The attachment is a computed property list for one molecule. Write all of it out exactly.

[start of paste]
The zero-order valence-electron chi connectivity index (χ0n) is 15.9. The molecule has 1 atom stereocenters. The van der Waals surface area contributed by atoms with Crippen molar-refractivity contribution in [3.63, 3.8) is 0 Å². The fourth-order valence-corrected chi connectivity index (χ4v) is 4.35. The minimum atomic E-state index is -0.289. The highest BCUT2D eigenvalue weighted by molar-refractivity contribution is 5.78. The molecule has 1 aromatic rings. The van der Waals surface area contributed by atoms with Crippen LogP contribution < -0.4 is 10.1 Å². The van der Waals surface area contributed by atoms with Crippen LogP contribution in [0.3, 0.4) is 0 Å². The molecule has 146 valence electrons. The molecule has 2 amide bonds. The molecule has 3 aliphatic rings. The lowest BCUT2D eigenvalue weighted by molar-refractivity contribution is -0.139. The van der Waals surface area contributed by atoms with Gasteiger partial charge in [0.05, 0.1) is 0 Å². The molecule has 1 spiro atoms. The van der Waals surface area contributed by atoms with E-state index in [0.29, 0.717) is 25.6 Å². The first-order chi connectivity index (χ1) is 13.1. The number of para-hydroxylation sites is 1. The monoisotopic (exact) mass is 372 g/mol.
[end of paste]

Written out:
The zero-order valence-electron chi connectivity index (χ0n) is 15.9. The molecule has 1 atom stereocenters. The van der Waals surface area contributed by atoms with Crippen molar-refractivity contribution in [3.63, 3.8) is 0 Å². The fourth-order valence-corrected chi connectivity index (χ4v) is 4.35. The minimum atomic E-state index is -0.289. The highest BCUT2D eigenvalue weighted by molar-refractivity contribution is 5.78. The molecule has 1 aromatic rings. The van der Waals surface area contributed by atoms with Crippen LogP contribution < -0.4 is 10.1 Å². The van der Waals surface area contributed by atoms with Crippen LogP contribution in [0.3, 0.4) is 0 Å². The molecule has 146 valence electrons. The molecule has 2 amide bonds. The molecule has 3 aliphatic rings. The lowest BCUT2D eigenvalue weighted by molar-refractivity contribution is -0.139. The van der Waals surface area contributed by atoms with Gasteiger partial charge in [0.05, 0.1) is 0 Å². The molecule has 1 spiro atoms. The van der Waals surface area contributed by atoms with E-state index in [0.29, 0.717) is 25.6 Å². The first-order chi connectivity index (χ1) is 13.1. The number of para-hydroxylation sites is 1. The monoisotopic (exact) mass is 372 g/mol.